STANDING NEAR THE DOOR of St. Francis church in San Salvador on the evening of January 26, Archbishop John Quinn of San Francisco was overwhelmed by what he had just seen and heard. ''It was like seeing the pages of the New Testament come alive again," he said. Quinn was ready to go home for the night. Others at the church would not be doing the same. This was wartime, and the parish priest was announcing that anyone who didn't want to venture onto the streets was welcome to spend the night in the church.
Quinn had already heard a good deal about the war in the twelve hours he'd been in El Salvador. He had come to speak at a church-sponsored peace forum. But before delivering his talk, he had met and spoken with two peasants who said they had just fled a major army operation fifteen miles from the capital. They spoke of aerial bombardments and ground attacks. They said that of the civilians who had been caught in the operation, some had been killed, others wounded, and many more captured. And they added that other civilians were still in the attack zones, surrounded by army troops and desperate for food and medicine.
Such major military drives have become more frequent in El Salvador. But for those who were deciding whether to accept the offer to spend the night at the church, there was more than the "regular" war to fear. Just that morning, it appeared the death squads had struck. In a sister parish, three young men were found, throats cut, hands bound.
The two parishes had once shared a common pastor—Fr. Octavio Ortiz. On January 20, 1979, as Ortiz was leading a retreat for teenage boys, the police and national guard had stormed the retreat house, battering down the metal gate with an armored car. The priest and four of the boys were murdered. Ortiz is now buried behind the altar at St. Francis church, where Archbishop Quinn had just spent the evening. It had begun with prayers, Scripture readings, and songs. The people attending were from different parts of the San Salvador archdiocese. What they had in common was membership in the comunidades de base—the small, grass-roots Christian communities which have played a major role in the awakening of the Salvadoran church, and which have sprung up by the thousands in Latin America in the last fifteen years.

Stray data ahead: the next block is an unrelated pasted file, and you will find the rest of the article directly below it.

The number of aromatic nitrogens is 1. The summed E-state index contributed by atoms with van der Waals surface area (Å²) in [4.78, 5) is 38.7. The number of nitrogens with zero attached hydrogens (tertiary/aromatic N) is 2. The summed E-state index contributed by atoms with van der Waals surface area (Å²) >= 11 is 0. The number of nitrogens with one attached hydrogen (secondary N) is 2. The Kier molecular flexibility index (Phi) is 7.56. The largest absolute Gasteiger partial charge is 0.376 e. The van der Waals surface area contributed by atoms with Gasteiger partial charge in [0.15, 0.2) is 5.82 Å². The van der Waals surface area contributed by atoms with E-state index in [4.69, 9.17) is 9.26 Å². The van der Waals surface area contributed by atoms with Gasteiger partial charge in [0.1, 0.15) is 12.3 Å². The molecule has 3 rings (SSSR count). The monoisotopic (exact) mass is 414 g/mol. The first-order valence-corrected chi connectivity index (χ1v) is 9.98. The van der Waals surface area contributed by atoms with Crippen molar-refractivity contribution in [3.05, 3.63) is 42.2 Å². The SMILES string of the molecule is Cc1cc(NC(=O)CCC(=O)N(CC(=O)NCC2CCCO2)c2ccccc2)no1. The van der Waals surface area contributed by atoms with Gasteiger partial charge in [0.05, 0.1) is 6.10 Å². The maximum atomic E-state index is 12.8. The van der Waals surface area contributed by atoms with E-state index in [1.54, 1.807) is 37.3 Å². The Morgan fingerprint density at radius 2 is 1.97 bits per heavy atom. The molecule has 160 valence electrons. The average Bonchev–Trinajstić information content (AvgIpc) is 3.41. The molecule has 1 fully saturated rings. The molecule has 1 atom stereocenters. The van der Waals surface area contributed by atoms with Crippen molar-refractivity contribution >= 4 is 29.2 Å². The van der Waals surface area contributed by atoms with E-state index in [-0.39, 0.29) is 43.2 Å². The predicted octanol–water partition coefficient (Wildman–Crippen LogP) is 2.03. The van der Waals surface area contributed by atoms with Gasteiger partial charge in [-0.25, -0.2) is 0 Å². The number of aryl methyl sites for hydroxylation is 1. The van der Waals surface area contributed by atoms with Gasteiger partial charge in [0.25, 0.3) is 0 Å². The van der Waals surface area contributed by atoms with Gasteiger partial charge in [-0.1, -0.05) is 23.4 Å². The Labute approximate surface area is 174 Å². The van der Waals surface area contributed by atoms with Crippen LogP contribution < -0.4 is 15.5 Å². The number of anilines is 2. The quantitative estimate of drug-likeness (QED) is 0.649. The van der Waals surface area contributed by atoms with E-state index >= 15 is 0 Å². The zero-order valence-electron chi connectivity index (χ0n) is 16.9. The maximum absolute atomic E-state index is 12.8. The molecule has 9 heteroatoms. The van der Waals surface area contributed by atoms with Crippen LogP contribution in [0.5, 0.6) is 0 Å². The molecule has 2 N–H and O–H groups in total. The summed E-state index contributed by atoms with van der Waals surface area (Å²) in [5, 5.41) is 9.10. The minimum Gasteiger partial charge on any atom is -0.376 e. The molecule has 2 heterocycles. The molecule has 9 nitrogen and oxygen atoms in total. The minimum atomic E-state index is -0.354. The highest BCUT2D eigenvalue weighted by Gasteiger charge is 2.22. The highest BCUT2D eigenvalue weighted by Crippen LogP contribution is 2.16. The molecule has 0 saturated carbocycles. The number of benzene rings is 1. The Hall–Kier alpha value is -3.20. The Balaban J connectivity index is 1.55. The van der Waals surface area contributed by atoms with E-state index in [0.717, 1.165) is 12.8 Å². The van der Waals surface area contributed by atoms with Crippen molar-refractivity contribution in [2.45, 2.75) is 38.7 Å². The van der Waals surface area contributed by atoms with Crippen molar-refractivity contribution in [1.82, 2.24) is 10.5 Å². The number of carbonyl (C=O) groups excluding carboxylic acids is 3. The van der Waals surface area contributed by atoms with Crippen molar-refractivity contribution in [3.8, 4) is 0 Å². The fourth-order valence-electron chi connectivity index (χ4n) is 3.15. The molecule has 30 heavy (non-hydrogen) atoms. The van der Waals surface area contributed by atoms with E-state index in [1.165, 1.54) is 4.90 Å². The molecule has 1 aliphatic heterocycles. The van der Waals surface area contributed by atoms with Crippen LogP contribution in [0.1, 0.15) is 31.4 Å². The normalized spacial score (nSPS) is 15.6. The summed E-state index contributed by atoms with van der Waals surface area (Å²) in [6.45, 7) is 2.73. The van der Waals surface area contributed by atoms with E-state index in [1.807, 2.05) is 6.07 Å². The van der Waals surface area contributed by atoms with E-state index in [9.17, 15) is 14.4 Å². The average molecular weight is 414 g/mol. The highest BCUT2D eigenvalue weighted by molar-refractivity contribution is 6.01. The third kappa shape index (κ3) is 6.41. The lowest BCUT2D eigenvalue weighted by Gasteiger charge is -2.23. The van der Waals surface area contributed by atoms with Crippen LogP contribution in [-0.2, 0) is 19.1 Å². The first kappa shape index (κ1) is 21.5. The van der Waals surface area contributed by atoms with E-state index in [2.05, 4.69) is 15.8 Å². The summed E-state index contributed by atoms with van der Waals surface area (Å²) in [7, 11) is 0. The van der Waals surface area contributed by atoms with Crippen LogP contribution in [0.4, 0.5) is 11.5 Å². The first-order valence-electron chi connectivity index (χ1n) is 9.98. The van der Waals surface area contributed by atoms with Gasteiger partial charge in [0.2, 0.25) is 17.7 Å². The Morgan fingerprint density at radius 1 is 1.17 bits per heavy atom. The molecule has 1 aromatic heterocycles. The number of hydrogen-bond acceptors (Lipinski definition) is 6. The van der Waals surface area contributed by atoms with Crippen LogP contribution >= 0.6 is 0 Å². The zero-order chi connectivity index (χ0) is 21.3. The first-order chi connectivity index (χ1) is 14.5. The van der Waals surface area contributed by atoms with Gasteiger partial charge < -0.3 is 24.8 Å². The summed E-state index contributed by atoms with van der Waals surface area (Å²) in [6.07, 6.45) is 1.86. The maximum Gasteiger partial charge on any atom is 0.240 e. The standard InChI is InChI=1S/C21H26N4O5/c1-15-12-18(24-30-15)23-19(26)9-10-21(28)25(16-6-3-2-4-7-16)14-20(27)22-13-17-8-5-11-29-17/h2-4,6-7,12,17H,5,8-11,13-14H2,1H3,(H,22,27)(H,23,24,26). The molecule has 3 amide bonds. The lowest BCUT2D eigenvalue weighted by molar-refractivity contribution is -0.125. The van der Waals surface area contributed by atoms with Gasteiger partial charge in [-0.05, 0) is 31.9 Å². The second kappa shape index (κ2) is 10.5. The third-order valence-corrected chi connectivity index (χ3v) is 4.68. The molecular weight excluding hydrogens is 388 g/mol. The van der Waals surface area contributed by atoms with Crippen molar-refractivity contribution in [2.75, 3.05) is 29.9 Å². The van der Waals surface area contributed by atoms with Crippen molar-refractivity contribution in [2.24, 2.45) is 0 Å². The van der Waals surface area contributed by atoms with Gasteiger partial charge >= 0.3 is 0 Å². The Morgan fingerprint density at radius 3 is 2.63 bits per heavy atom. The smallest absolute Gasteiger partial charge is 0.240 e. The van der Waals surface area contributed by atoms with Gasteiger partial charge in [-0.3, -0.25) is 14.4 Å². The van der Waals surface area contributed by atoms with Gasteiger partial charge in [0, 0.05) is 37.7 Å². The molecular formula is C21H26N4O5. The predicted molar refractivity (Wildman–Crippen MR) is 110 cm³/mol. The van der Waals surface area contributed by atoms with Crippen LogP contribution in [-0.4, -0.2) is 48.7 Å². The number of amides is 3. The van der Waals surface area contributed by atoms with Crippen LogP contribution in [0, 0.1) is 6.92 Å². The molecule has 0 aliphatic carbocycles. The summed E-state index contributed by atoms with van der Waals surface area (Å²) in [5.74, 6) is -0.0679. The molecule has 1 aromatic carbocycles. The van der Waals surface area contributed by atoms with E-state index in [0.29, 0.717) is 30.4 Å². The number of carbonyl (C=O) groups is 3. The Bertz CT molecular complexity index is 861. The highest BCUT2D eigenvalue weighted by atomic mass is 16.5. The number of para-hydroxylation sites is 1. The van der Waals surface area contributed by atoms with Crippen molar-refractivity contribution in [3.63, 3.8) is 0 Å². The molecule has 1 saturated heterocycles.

Members of the comunidades have been among the most common targets of the death squads. Last year, at a ceremony that marked the opening of a new chapel named after Archbishop Oscar Romero, the comunidades in one parish alone recalled six hundred of their members—''martyrs,'' they call them—who had been murdered in recent years. Individual members have had to abandon their homes because of threats and attempts on their lives; they now belong to comunidades that simply bear the name "the exiled." But all these communities are still very much alive, and this night members had come to speak with the archbishop about their lives and work. Anecdotes helped provide the full flavor of the comunidades' experience. One woman drew sober laughter when she mentioned that while the community she belongs to is only a year and a half old, "We already have our own oreja." (Orejas are the much-feared spies whose tasks include fingering "subversives" for the death squads.)
Finally, one of the coordinators announced, "We have saved the best wine for last.'' Two men, each about sixty years old, catechists and pastoral workers from the war zones, came forward to speak to the archbishop. Not long before, a fifteen-member women's delegation had presented their comunidades with much-needed medicine. But a few days later, the army burst into their village and carried off the medicine.
Quinn was the final speaker. In flawless Spanish, he compared the comunidades to the apostolic Christian communities. Those communities, he said, had suffered greatly and borne the sign of the cross, but had-also experienced joy. "And I see here among you, in spite of how you have suffered and been persecuted, a joy which is the gift of the Holy Spirit.''
Some church officials have said that they see, in the comunidades, a threat to the church. Quinn saw something else. "They speak," he said, "in the language of Scripture. You can see that the word of God is the great source of strength in their lives. I think it's a clear manifestation of the power of God at work in the church."